When Austin Ferrari was in eighth grade, he visited his brother in San Francisco. They stopped at a newly opened coffee shop in the Outer Sunset for a latte and a large piece of cinnamon toast. Ferrari departed the small, personality-heavy coffee shop, returned to his home in Cincinnati and wrote Giulietta Carrelli, the owner of the popular Bay Area mini-chain Trouble Coffee, a letter expressing not only his love for her space, but his intention to follow in her footsteps. “I told her what an inspiration she was to me,” Ferrari says, leaning over the faded white and blue countertop that delineates his microscopic seating area from his nearly as small kitchen. “I knew I wanted to do something like that. I wanted a coffee shop, maybe even multiple ones, yet I wanted one with a story and a soul,” Ferrari smiles then, a big shit-eater of a grin that cuts across his youthful features, “She changed my life with her toast and coffee.”
Today, Ferrari is a co-owner of Potrero Hill’s Provender Coffee, a speck of a space on the neighborhood’s culinary main drag, 18th Street. The space, sparse but warm, just barely fits a handful of customers on a smattering of blue and white stained stools that overlook the family-oriented neighborhood. Just down the street, early-morning parents stand guard over strollers at Farley’s, a longtime Bay Area coffee shop that’s dominated Potrero Hill’s coffee scene for years. Ferrari hopes to bring a new perspective to coffee in the neighborhood, one buoyed on well-prepared Sightglass Coffee beans (for the moment) and a food program cooked almost entirely in house. He wants Provender to be a place that “brings out the glow in people” and steps away from the attitude and snobbery often times present in specialty coffee. The goal here is simple: make a great cup and offer some tasty provisions. In his words, “it’s coffee, don’t overcomplicate it!”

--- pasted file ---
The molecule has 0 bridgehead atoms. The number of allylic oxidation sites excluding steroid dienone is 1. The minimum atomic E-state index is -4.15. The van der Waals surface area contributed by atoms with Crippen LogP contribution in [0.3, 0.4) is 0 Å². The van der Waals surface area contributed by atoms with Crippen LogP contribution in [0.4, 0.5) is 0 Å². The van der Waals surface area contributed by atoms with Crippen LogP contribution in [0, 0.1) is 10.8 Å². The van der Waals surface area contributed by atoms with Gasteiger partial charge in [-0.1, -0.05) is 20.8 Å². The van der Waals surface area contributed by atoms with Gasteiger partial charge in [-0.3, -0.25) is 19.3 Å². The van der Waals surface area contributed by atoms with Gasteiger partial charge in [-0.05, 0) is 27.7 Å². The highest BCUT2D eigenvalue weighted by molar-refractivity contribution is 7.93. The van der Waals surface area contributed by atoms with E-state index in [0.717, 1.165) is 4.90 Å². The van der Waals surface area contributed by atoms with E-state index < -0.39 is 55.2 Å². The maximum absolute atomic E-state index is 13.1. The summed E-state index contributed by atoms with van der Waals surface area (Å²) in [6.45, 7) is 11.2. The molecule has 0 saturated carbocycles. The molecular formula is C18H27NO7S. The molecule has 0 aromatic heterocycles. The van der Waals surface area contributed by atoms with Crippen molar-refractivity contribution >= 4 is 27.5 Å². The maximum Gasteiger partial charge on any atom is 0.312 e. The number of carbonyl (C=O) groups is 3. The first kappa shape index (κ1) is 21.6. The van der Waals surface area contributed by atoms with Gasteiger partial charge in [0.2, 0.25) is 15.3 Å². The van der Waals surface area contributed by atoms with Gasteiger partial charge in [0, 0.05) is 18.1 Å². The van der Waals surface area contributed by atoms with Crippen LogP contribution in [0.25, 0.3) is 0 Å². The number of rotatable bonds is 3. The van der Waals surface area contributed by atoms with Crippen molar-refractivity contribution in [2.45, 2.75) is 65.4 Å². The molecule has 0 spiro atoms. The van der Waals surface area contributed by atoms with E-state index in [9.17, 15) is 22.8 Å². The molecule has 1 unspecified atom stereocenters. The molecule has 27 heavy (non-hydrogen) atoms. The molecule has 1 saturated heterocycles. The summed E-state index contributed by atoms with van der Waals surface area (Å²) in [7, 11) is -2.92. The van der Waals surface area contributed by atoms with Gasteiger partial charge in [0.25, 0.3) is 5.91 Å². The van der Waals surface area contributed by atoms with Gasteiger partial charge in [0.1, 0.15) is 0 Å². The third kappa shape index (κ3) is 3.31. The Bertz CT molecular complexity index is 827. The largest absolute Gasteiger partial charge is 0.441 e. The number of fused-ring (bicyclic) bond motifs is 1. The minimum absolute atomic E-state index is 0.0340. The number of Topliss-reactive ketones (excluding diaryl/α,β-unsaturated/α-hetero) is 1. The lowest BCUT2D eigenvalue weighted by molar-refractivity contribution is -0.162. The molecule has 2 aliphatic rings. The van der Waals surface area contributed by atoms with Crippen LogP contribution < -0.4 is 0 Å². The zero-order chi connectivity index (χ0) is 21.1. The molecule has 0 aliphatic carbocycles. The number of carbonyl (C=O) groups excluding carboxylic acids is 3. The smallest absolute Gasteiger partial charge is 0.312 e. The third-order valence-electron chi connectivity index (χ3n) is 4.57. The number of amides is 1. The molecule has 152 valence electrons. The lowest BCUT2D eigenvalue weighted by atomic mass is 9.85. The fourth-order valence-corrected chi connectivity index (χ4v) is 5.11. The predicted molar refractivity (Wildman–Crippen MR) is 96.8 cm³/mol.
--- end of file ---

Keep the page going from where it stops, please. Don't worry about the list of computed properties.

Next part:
The small space, the simple menu of delicious food and pasty options, and Ferrari’s near omnipresent knowledge of the neighborhood regulars (not to mention his ability to keep up patter with just about all of them)—these things reflect well on Trouble Coffee as a source of inspiration. Ferrari himself is infectious, a good-natured kid, quick with a smile, ready to talk up his extremely delicious iced coffee concoctions, or rip a shot off his two-group La Marzocco Linea Classic. The shop is just barely open, yet somehow already feels like it’s been there for years, and maybe you just walked past it a few times but just never noticed. We sat down with Ferrari to chat about the neighborhood, San Francisco’s competitive coffee landscape, and a whole lot more.
How did you end up opening Provender?
A good friend of mine (Aran Healy of Ruby Wine) told me that the store next to his was getting ready to close. The owner wanted to sell within a month. We wanted to go for a chic, small coffee spot that was similar to a Victorian-style space. We spent a week on design, name, and ideas for the space, wrote it on paper, and went for a structure. We started in January and opened in July and we couldn’t be happier with the outcome.
What were you guys hoping to bring to such an established neighborhood?
We’re hoping to bring another lovely addition. We want to be a new home for our guest. We aren’t here to be millionaires, we’re here to have fun. Making coffee, making food, and making friends. People in coffee can be snobby and they can be dicks sometimes. Our philosophy is to keep it simple.
What’s it like operating right down the street from Farley’s?
We are giving people something totally different. We’re small and unique and we highlight a specialty coffee roaster. Farley’s isn’t terrible, but it serves a certain crowd and that’s fine. People will come in and actually say that Farley’s does better business than us, but c’mon, half of those people are just soaking up the Wi-Fi network while drinking one cup of coffee. Well, that’s at least how I look at it.
What kind of food do you offer?
The food is meant to be simple, but with a twist on just your neighborhood lunch. Instead of offering a dry turkey sandwich with provolone, we like to roast a signature leg of lamb and pair it with chermoula, cucumber, and olive tapenade. We think San Francisco is more than into it. As I said, simple, but delicious grub.
What’s next for you guys?
We’re still figuring out the kinks and finding out what works best where and how. After that though, I’m looking into more spaces. I won’t say where, but I can tell you now, this is just the beginning from me.